Biggest-ever Raphael show on 500th anniversary of death

200 masterworks at Scuderie del Quirinale on March 5-June 2

(ANSA) - Rome, February 24 - An unprecedented exhibit on Raphael in Rome will crown global celebrations marking the 500th anniversary of the death of the genius from Urbino.
    Over 70,000 tickets have already been booked or sold ahead of the opening on March 5 at the Scuderie del Quirinale exhibition space despite the fact that Italy is currently struggling to contain Europe's biggest outbreak of the novel coronavirus.
    The show, which wraps up on June 2, will be the biggest ever monographic exhibition on the Renaissance master, featuring over 200 masterpieces including paintings and sketches as well as comparison works.
    "It is the largest exhibit ever organized on Raphael", said Mario De Simoni, president and CEO of Ales Scuderie del Quirinale, during the show's presentation on Monday. Raphael died on April 6, 1520 at the age of 37.
    The works in the show have never been gathered in the same place before.
    The exhibit was organized in collaboration with Florence's Uffizi Gallery, which is sending several masterworks that have never been on display in Rome before. A total of 52 art institutions have contributed to the show, which was organized after three years of studies and restoration work - including one of the famed portrait of Pope Leo X - carried out by a team of art historians and curators including Marzia Faietti and Matteo Lanfranconi.
    The show is entitled Raphael.
    It will include the Madonna del Granduca and Woman with a Veil from the Uffizi; the Portrait of Baldassarre Castiglione and Self-Portrait with Friend from the Louvre and the Madonna of the Rose from the Prado.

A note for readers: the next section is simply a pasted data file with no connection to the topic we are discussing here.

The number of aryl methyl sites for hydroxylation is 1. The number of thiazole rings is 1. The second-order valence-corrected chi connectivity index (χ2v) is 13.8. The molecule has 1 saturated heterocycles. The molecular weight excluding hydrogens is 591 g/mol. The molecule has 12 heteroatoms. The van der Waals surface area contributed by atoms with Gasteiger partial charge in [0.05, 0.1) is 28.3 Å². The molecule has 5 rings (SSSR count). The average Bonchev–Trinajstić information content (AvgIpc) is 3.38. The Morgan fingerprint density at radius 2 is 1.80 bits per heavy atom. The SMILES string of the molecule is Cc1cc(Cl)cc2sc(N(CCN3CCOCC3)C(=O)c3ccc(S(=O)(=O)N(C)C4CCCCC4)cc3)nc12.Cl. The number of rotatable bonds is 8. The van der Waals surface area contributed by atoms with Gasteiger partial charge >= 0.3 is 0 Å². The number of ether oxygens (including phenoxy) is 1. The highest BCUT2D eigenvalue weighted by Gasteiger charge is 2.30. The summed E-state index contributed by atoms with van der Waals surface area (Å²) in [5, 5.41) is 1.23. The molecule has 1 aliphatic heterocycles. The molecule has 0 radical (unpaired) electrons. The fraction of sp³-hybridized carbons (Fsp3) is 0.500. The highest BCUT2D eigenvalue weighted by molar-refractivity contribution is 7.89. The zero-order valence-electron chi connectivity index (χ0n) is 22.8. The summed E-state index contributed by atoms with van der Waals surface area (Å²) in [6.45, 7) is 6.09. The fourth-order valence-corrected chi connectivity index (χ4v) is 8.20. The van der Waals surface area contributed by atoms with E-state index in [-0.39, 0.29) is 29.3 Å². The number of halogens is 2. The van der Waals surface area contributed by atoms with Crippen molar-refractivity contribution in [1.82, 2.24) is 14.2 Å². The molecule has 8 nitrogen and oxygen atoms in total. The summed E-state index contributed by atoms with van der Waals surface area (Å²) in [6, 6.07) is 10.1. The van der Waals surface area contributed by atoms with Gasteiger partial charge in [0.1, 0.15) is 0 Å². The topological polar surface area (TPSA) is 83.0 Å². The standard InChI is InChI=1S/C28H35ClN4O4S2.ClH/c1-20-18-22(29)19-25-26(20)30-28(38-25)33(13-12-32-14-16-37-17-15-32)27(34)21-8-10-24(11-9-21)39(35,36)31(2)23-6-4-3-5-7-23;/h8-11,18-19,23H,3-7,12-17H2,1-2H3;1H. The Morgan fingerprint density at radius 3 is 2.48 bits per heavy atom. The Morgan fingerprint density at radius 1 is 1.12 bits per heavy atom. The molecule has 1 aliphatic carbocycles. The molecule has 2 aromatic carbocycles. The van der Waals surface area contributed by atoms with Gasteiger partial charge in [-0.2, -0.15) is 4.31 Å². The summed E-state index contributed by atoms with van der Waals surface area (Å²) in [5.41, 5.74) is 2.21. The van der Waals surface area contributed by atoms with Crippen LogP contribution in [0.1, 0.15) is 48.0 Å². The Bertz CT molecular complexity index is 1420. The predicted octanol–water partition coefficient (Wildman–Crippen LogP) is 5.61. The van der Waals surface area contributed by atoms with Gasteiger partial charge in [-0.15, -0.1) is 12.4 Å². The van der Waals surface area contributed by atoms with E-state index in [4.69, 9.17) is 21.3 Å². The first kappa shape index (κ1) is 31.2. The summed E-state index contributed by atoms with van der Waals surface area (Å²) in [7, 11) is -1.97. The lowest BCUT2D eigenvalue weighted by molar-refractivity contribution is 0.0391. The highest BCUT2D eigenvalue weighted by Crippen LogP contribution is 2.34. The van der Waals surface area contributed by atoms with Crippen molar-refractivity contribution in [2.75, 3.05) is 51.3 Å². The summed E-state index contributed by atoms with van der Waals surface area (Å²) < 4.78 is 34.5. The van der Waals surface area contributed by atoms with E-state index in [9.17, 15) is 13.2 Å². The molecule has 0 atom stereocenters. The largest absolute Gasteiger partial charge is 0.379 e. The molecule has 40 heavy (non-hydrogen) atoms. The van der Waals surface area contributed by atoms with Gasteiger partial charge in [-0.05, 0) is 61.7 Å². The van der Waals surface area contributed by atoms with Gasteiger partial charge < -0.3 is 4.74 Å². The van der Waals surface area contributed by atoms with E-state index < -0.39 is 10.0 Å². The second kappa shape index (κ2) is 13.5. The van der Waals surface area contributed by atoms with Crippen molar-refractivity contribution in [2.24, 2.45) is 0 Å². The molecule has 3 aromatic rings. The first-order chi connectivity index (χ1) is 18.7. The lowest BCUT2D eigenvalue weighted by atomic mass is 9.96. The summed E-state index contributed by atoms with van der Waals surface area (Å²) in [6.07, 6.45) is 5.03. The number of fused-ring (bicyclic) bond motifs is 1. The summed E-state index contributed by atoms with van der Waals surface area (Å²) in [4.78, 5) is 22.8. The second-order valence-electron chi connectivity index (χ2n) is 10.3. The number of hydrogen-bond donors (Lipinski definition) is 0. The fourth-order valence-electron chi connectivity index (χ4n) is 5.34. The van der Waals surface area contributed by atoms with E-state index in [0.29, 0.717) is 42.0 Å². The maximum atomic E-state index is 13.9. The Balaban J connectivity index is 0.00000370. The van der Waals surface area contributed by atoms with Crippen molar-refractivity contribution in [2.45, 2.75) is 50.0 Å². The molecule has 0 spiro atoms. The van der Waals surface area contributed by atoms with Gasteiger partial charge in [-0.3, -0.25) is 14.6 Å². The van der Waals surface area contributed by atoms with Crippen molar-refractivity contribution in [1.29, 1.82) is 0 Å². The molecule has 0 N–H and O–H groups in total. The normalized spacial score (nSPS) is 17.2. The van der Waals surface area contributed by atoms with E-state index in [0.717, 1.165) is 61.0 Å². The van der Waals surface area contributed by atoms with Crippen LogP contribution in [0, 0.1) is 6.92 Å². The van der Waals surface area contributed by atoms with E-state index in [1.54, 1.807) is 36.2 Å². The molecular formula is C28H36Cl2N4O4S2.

It will offer visitors the opportunity to view art starting from Raphael's death and his monumental tomb in the Pantheon in Rome, with over 200 masterworks that have been insured for a record four billion euros.
    "It is first of all a scientific project", a "great opportunity for intellectual in-depth study" and "not just a marvel for the eyes", said De Simoni.
    "Never since Raphael's death have so many works returned to Rome", said Uffizi director Eike Schmidt.
    The two institutions have collaborated for the show as well as a "completion of the visit to the exceptional exhibit in Rome", organizers said, announcing that the Uffizi is offering a 33% discount on tickets to those who have visited the Rome show and vice versa the Scuderie will offer the same discount to those who have previously visited the Uffizi.
    Schmidt said visitors of the exhibit in Rome "must absolutely come to Florence" to complete the experience by admiring Raphael's masterworks at the Uffizi, in the new room dedicated to the artist, or vice versa visit Rome after touring the Florentine gallery.


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